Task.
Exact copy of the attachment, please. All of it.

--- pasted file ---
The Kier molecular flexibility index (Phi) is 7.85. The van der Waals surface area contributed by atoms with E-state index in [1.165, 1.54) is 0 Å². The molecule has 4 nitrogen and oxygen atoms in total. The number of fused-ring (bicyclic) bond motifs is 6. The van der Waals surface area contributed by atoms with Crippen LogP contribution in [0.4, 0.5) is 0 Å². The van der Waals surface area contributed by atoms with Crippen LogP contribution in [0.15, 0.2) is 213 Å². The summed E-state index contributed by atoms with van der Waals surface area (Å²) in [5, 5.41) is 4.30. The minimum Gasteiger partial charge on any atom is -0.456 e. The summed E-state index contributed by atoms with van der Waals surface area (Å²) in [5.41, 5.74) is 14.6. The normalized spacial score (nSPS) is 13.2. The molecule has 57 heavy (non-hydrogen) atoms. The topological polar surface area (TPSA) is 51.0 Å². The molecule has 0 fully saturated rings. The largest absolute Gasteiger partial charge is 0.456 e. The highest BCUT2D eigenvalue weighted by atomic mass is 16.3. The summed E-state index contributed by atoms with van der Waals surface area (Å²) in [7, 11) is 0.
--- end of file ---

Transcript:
The Kier molecular flexibility index (Phi) is 7.85. The van der Waals surface area contributed by atoms with E-state index in [1.165, 1.54) is 0 Å². The molecule has 4 nitrogen and oxygen atoms in total. The number of fused-ring (bicyclic) bond motifs is 6. The van der Waals surface area contributed by atoms with Crippen LogP contribution in [0.4, 0.5) is 0 Å². The van der Waals surface area contributed by atoms with Crippen LogP contribution in [0.15, 0.2) is 213 Å². The summed E-state index contributed by atoms with van der Waals surface area (Å²) in [5, 5.41) is 4.30. The minimum Gasteiger partial charge on any atom is -0.456 e. The summed E-state index contributed by atoms with van der Waals surface area (Å²) in [5.41, 5.74) is 14.6. The normalized spacial score (nSPS) is 13.2. The molecule has 57 heavy (non-hydrogen) atoms. The topological polar surface area (TPSA) is 51.0 Å². The molecule has 0 fully saturated rings. The largest absolute Gasteiger partial charge is 0.456 e. The highest BCUT2D eigenvalue weighted by atomic mass is 16.3. The summed E-state index contributed by atoms with van der Waals surface area (Å²) in [7, 11) is 0.